I have read the first section of this book, which includes the six "Russian
Letter" poems, enough times that the pages are falling out of the
book. Fortunately, some of them are online, so after the pages fall out on the
train and blow away, I will still be able to study them.
It might be that if I did not already trust him as a poet, I would not proceed
after dramatic lines like, in Russian Letter, "It is said, the past // sticks
to the present // like glue, // that we are flies //". But I do and I did, and
the rewards are many, because his directions are not limited by the
philosophical ramblings to which most might let those elegant yet angsty lines
drag them. Instead, he takes them to art, and he takes art and its color to its
thing, and context is again everything:
Nor am I Rembrandt,
master of the black
and green darkness,
the hawk's plumes
as it shrieks
down from the sky
Robert Creeley says on the back of the book,
'Swift perception of the relation between things is the hallmark of genius,'
said Aristotle --- or so Pound remarked. In these singular poems, that
relation becomes a complexly articulate play between all such things and the
names our common habit gives them.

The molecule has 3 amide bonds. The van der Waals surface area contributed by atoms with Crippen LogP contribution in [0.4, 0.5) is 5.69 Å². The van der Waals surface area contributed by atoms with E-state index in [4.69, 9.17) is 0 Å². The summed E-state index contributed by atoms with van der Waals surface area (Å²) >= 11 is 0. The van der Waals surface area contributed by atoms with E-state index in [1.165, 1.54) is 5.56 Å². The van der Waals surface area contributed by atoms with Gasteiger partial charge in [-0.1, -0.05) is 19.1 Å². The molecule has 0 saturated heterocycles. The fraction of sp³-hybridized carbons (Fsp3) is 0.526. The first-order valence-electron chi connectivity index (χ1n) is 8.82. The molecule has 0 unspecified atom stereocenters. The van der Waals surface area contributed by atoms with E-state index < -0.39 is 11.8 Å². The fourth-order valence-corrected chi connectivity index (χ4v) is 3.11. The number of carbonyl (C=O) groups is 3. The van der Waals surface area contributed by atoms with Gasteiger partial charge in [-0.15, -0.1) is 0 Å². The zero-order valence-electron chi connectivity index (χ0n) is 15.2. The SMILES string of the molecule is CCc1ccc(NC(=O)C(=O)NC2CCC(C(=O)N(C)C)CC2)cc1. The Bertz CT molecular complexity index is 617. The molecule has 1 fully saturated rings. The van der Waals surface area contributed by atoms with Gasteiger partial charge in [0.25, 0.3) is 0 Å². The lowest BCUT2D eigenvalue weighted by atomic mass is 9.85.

Yes. I feel better ignoring John Ruskin, who says, "He is the greatest artist
who has embodied, in the sum of his works, the greatest number of the greatest
ideas." Yau is fortunately not too worried about tackling the greatest ideas
I read Russian Letter(3) as addressing this directly:
Dear Painter of Clouds
What proof will there be
after the shopkeeper
sweeps our dust into the gutter
And yet these moments are not
anyone's banner, not something
to be waved in the wind
It's hard to stop quoting. As with other successful practitioners of
sparseness, chopping pieces into bits makes a mess of things. Yau's "Painter of
Clouds" could be Gary Snyder's Air Poet in "As for Poets" before reading
"Why I am Not a Painter".
There is a wide variety of styles in this book. People who have not read much
of Yau would be hard-pressed to identify any of the above poems and "Boris
Karloff in 'The Mummy Meets Dr. Fu Manchu'" as being penned by the same hand,
not to mention the series of Mac Low-like sestinas.
The variety of styles and techniques used brings the craft and method to the
foreground. Some of this poetry will likely frustrate those who seek to get
some sense of the poet as person peeking through the lines, but for readers
interested in the further possibilities of the art, that frustration will be a
source of interest and entertainment.